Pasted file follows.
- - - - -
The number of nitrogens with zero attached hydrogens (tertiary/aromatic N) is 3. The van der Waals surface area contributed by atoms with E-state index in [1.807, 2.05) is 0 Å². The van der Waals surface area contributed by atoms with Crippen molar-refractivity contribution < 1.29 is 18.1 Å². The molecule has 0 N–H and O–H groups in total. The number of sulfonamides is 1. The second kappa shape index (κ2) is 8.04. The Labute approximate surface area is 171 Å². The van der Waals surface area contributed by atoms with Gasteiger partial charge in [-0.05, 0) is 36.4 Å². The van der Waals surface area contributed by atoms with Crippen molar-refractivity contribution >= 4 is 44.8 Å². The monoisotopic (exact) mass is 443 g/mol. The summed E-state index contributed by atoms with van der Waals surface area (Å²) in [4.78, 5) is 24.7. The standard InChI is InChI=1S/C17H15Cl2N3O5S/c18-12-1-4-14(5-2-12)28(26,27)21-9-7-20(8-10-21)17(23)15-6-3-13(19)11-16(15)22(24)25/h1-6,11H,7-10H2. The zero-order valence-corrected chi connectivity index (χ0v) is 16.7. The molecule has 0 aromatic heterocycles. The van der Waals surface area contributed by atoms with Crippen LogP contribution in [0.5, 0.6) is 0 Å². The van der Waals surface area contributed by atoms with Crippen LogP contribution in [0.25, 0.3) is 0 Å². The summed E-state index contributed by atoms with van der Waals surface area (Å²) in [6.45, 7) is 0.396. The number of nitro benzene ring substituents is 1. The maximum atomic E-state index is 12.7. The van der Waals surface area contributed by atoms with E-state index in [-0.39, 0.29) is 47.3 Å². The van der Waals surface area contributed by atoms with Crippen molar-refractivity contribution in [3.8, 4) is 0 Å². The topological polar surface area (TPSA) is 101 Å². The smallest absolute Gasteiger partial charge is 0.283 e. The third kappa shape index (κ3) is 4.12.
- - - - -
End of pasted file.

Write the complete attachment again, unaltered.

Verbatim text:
The number of nitrogens with zero attached hydrogens (tertiary/aromatic N) is 3. The van der Waals surface area contributed by atoms with E-state index in [1.807, 2.05) is 0 Å². The van der Waals surface area contributed by atoms with Crippen molar-refractivity contribution < 1.29 is 18.1 Å². The molecule has 0 N–H and O–H groups in total. The number of sulfonamides is 1. The second kappa shape index (κ2) is 8.04. The Labute approximate surface area is 171 Å². The van der Waals surface area contributed by atoms with Gasteiger partial charge in [-0.05, 0) is 36.4 Å². The van der Waals surface area contributed by atoms with Crippen molar-refractivity contribution >= 4 is 44.8 Å². The monoisotopic (exact) mass is 443 g/mol. The summed E-state index contributed by atoms with van der Waals surface area (Å²) in [4.78, 5) is 24.7. The standard InChI is InChI=1S/C17H15Cl2N3O5S/c18-12-1-4-14(5-2-12)28(26,27)21-9-7-20(8-10-21)17(23)15-6-3-13(19)11-16(15)22(24)25/h1-6,11H,7-10H2. The zero-order valence-corrected chi connectivity index (χ0v) is 16.7. The molecule has 0 aromatic heterocycles. The van der Waals surface area contributed by atoms with Crippen LogP contribution in [0.5, 0.6) is 0 Å². The van der Waals surface area contributed by atoms with Crippen LogP contribution in [0.25, 0.3) is 0 Å². The summed E-state index contributed by atoms with van der Waals surface area (Å²) in [6.45, 7) is 0.396. The number of nitro benzene ring substituents is 1. The maximum atomic E-state index is 12.7. The van der Waals surface area contributed by atoms with E-state index in [-0.39, 0.29) is 47.3 Å². The van der Waals surface area contributed by atoms with Crippen molar-refractivity contribution in [3.8, 4) is 0 Å². The topological polar surface area (TPSA) is 101 Å². The smallest absolute Gasteiger partial charge is 0.283 e. The third kappa shape index (κ3) is 4.12.